Thursday, December 11, 2014

12-11-14 Writing Warm-up
2:49 PM

12-11-14 Writing Warm-up

12-11-14 Writing Warm-up
Artwork © Leolas, All Rights Reserved -
Story and Characters © Brannon Hollingsworth, All Rights Reserved 
Brought to you by Four Fools Press: “Crazy Good Stories”

Aaros gritted his teeth as his light axe bit deep into the neck of the guard. A spray of hissing blood painted a gory sigil upon the stone wall as the guard slumped into eternal slumber. Aaros blinked the blood from his eyes and scanned the room – they were dead – all of them. He nearly retched, knowing that he alone had done this terrible thing. He alone was responsible, no matter his reasons, no matter the justification. It was he that would carry the burden of these dead men’s stares to his own grave, however distant, or near-at-hand, it might be. New cries of alarm and the continued blowing of horns lent wings to Aaros’ iron-shod boots and he scrambled over two torn, lifeless bodies, ripping a throwing axe free from a sternum as he went.

Up moss-slicked, shadowy stone staircases Aaros ran, mentally checking his store of weapons: only three throwing axes remained, including the one he’d just regained. Only one of his original two bearded battle axes was still intact – the other’s haft splintered by a guard’s well placed sword blow that nearly took his hand as well. Aaros spit a huffed curse as he rounded a torch-lit bend: only four blades, two hands and two arms against an entire fortress of well-armed, well-armored and well-trained men-at-arms. Aaros gritted his teeth again as he heard the coming conflict of clattering armor from ahead of him in the hallway. He furrowed his heavy brow and narrowed his once-joyous hazel eyes: it would have to be enough – he was his daughter’s only hope.

By the scarce light cast by the leading, flickering torches, Aaros could make out six in chain bearing short swords. Aaros chuckled; most men would turn, or at least attempt to parley, given such odds. He was not most men - Aaros had to get past these guards. Aaros had to get the Key. The Key was the only thing that would aid him against his real enemy - the enemy that held his daughter captive. The mere thought of their rotten hands touching his daughter’s pale, unblemished skin – their bony fingers snagging in her curly brown locks – their fetid breath causing her blue eyes to water and cry – forced a roar from Aaros’ lungs that shook stones from the mortared tunnel ceiling. At the mere sight of the insane, bellowing and axe-bearing man pounding towards them, one of the six took flight back the way he’d come. Aaros’ heightened battle senses noted the sharp scents of urine over the mingled scents of blood, sweat, fire and fear. Aaros leapt towards the alcove that held his enemies, arms outstretched like a bird’s wings; cackling like the madman he was.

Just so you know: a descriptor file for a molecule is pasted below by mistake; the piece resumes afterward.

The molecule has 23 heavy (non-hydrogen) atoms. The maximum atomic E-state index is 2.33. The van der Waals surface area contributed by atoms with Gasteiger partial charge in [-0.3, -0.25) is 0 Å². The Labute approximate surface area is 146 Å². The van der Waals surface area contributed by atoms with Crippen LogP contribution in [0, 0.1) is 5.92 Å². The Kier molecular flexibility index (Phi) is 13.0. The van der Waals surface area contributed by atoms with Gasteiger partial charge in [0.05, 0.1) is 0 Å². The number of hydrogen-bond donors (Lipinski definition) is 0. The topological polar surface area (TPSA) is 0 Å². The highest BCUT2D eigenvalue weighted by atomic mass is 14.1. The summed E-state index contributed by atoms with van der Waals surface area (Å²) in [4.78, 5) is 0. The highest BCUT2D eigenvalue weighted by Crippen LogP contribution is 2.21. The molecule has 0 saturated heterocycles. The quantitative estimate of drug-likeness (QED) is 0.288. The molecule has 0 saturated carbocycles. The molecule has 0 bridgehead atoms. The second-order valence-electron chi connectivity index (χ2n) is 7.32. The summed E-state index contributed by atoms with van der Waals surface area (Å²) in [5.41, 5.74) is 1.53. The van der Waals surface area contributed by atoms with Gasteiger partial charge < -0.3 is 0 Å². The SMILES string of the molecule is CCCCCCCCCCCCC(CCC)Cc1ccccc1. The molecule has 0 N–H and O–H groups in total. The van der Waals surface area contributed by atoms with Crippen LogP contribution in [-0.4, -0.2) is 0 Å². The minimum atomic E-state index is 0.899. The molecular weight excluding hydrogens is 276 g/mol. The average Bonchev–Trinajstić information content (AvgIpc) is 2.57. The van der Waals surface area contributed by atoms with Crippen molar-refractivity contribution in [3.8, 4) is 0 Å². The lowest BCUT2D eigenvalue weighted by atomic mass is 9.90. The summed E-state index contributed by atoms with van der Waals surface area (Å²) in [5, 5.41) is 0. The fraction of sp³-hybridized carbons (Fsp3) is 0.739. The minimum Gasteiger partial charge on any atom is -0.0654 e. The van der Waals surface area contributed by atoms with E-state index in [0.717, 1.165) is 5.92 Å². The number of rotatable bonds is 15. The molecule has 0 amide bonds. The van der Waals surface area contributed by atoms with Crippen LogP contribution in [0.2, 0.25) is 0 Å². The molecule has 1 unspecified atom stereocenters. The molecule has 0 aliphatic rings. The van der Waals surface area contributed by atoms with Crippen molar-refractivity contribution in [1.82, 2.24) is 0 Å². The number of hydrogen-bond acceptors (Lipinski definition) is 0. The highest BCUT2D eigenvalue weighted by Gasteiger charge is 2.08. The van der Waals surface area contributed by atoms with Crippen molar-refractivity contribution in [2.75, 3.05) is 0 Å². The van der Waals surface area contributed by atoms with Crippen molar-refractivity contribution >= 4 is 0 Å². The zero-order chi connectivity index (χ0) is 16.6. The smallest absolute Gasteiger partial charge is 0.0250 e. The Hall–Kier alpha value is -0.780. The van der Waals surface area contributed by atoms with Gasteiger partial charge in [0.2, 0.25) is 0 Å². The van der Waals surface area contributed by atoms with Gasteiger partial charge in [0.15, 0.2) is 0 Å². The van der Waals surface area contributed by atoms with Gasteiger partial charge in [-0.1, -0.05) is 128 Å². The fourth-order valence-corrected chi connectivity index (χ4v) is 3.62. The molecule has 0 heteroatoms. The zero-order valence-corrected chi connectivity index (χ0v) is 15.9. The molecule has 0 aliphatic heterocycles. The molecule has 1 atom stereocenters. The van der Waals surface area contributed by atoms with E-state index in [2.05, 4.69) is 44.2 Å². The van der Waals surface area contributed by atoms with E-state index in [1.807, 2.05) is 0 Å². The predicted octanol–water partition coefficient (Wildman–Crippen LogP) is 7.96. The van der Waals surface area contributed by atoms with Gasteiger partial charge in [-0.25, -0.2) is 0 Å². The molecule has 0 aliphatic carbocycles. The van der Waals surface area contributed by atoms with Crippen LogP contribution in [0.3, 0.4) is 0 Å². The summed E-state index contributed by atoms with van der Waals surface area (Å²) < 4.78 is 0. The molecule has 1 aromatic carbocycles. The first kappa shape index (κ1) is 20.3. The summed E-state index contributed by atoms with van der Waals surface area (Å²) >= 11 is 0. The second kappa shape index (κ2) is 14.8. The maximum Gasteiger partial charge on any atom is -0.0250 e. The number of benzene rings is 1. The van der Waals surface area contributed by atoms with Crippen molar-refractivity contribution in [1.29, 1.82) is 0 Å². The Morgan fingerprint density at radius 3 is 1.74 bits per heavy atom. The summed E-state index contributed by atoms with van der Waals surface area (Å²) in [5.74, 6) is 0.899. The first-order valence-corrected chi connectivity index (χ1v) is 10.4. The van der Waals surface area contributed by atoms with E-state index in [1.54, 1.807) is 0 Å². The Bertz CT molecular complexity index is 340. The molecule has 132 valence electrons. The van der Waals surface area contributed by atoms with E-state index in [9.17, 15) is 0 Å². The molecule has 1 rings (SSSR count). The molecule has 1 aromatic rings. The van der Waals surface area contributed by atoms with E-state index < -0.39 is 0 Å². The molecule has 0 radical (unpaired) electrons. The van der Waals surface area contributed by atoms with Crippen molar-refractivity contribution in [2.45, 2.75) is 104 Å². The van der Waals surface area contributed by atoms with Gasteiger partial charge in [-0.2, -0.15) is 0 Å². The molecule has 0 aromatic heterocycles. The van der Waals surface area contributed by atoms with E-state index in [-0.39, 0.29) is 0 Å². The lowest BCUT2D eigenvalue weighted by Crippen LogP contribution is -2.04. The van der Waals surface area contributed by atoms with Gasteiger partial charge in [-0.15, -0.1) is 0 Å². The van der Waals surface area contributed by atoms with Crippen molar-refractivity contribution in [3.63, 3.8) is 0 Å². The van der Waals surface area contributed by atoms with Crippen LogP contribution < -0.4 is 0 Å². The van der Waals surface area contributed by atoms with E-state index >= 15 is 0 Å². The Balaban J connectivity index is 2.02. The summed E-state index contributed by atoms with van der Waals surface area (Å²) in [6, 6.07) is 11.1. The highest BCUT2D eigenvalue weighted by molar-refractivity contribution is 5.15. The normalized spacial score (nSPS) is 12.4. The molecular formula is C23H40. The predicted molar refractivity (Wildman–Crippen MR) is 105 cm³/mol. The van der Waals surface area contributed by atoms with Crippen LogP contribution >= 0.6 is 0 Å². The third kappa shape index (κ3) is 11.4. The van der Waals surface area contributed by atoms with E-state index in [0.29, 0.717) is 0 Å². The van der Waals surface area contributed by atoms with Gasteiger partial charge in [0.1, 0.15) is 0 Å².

Aaros saw the silvery glint of upturned blades as he glided downward toward the five that remained. They meant to skewer him, Aaros knew, but he had other plans. Striking the closest torch with the flat of his bearded axe, he showered the men before him in hot coals and hungry flames. Caught completely by surprise, the five lost all thought of the madman before them and began screaming as their cloaks, hair and skin burst into smoldering flame. The first, who had taken the brunt of the shattered torch to the face, dropped his blade entirely, so intense was his pain. Aaros landed and ended it for him, laying him down beside his unused blade without a moment’s pause. A wide swipe to Aaros’ right sent another man tumbling to the stone floor in a heap, his severed head leading the way. The third guard, to Aaros’ left, came in hard and high, slicing down towards Aaros’ shoulder. The crazed warrior stepped quickly to his right and spun his throwing axe in his left hand, catching the guard’s blade in the axe head’s crook and twisting hard. Too late did the third guard realize his folly: he had instinctively followed his blade inwards towards Aaros and down as the madman twisted, thus leaving his upper body utterly exposed and off-balance. Aaros swung back across his body with his right hand; the bearded axe dropped the third guard like a young sapling. Aaros felt the burning sting of a sword along his ribs and roared in pain and surprise. The fourth guard, now to Aaros’ right, had struck like a snake and backed off, seeking his next opening; he swayed to and fro on the balls of his feet and eyed Aaros hungrily.